“Nothing really works like a Realist portrait,” Groom says. “The end result is that this man does not have a resting place—he’s not really positioned in a way that could possibly exist in real life.”
Still Life with Apples (1893–1894)
In his later still lifes, Cezanne recruited a rotating “cast” of subjects: a green vase, a rum bottle, a ginger pot, a bevy of apples. His still lifes reached their apotheosis in the 1890s, echoing the subtle impossibilities of his other works from the period. To Groom, this specimen, painted at home in Aix, seems particularly “hard-won.”
“There’s this incredible intensity of focus—almost Pictorialist, almost Surrealist Realism,” she says. “He makes these fabrics almost topographical, borrowing from the way he treats landscapes, with these deep crevices and exaggerated mountains and quarries. Look at the white tablecloth, which you see again and again, with those cavernous curves and impossible folds. Cloth doesn’t just do that.”
That miraculousness extends to other parts of the composition, as well. “The apples can’t possibly stay the way they are, tilted up. Nothing can stay.”
Mont Sainte-Victoire Seen from the Bibémus Quarry (c. 1895–1899)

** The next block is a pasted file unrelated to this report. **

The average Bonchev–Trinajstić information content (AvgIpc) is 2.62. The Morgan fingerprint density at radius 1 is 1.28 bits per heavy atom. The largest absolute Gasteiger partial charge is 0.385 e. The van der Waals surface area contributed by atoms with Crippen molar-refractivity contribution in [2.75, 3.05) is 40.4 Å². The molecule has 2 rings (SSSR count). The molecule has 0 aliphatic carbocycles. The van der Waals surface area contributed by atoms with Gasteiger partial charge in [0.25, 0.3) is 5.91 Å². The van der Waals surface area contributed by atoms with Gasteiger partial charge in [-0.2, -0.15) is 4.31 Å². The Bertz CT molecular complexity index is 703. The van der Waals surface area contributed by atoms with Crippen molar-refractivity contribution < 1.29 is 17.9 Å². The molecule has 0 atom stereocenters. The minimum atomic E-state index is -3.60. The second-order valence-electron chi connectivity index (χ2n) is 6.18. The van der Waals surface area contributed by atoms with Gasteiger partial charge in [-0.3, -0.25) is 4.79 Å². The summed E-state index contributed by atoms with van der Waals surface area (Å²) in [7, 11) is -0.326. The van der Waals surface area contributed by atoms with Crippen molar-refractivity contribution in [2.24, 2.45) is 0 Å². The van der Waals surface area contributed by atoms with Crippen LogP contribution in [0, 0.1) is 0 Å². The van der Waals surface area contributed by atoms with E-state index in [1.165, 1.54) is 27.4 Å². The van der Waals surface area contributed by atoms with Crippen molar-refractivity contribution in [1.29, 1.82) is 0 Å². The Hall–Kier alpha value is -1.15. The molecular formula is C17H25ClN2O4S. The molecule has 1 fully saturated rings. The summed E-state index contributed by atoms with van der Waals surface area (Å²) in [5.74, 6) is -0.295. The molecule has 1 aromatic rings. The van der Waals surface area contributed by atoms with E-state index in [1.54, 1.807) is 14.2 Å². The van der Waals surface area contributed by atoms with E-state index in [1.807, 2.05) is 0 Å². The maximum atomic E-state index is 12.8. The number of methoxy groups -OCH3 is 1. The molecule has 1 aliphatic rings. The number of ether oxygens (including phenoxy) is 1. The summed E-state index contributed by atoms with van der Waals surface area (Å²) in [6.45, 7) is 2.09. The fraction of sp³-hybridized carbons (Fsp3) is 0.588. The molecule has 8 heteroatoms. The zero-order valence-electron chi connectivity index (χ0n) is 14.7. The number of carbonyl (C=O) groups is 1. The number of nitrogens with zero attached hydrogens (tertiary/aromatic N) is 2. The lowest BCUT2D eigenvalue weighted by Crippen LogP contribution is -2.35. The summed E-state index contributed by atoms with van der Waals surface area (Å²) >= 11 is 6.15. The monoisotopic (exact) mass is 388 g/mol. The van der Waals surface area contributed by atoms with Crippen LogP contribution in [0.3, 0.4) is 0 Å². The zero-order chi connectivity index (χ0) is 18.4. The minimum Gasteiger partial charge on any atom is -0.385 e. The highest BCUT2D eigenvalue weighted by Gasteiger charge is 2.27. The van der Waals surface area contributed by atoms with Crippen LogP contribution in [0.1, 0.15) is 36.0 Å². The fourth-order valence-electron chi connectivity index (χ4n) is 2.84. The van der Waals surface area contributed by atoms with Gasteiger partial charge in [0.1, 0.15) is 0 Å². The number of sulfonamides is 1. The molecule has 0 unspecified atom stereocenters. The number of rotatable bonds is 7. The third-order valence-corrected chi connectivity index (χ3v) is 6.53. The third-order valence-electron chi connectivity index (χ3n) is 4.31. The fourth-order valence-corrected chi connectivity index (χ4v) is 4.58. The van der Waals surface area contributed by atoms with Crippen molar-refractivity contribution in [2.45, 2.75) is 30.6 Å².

This canvas combines two central fixations in Cezanne’s landscapes: the Montagne Sainte-Victoire, the limestone ridge visible from Cezanne’s home in Aix-en-Provence, and the nearby Bibémus Quarry, a defunct ochre mining site. It is painted from an almost subterranean perspective, looking up at the peak behind the overgrown vermillion stone walls of the quarry.
The painting was exhibited at Cezanne’s first posthumous retrospective at the Salon d’Automne in 1907, just a year after his death. The impact was explosive. “It is arguably one of the most important exhibitions in all of the 20th century, because it’s really a turning point,” says Haskell, of the Art Institute. “Within a very short period of time, you’re already starting to see indications of things like Cubism taking place in the work of other avant-garde artists, namely Picasso and Georges Braque.”
Les Grandes Baigneuses (c. 1894–1905)
Of Cezanne’s many studies of reclining nudes bathing, which he worked on over the course of seven to ten years, this painting is the most famous. Held by the National Gallery in London, it is thought to be the first Cezanne made on the subject.
Recent research shows that some of this canvas was painted wet-on-wet, which means paint layers were applied rather speedily. “By immediately applying a brand-new coating to the paint before it dries, it creates bumps on the surface,” says Sidlina, the Tate curator.
The same research seems to indicate that Cezanne changed the size of his canvases numerous times over the course of the series. “For an artist who was a true child of the Impressionist revolution and liked to work from ready-made canvases, tampering with the canvas itself on this scale meant that it was key for him to get the dimensions and proportions he wanted—so much so that he didn’t mind that you can see where the canvases were added to, or where the margins were,” Sidlina says.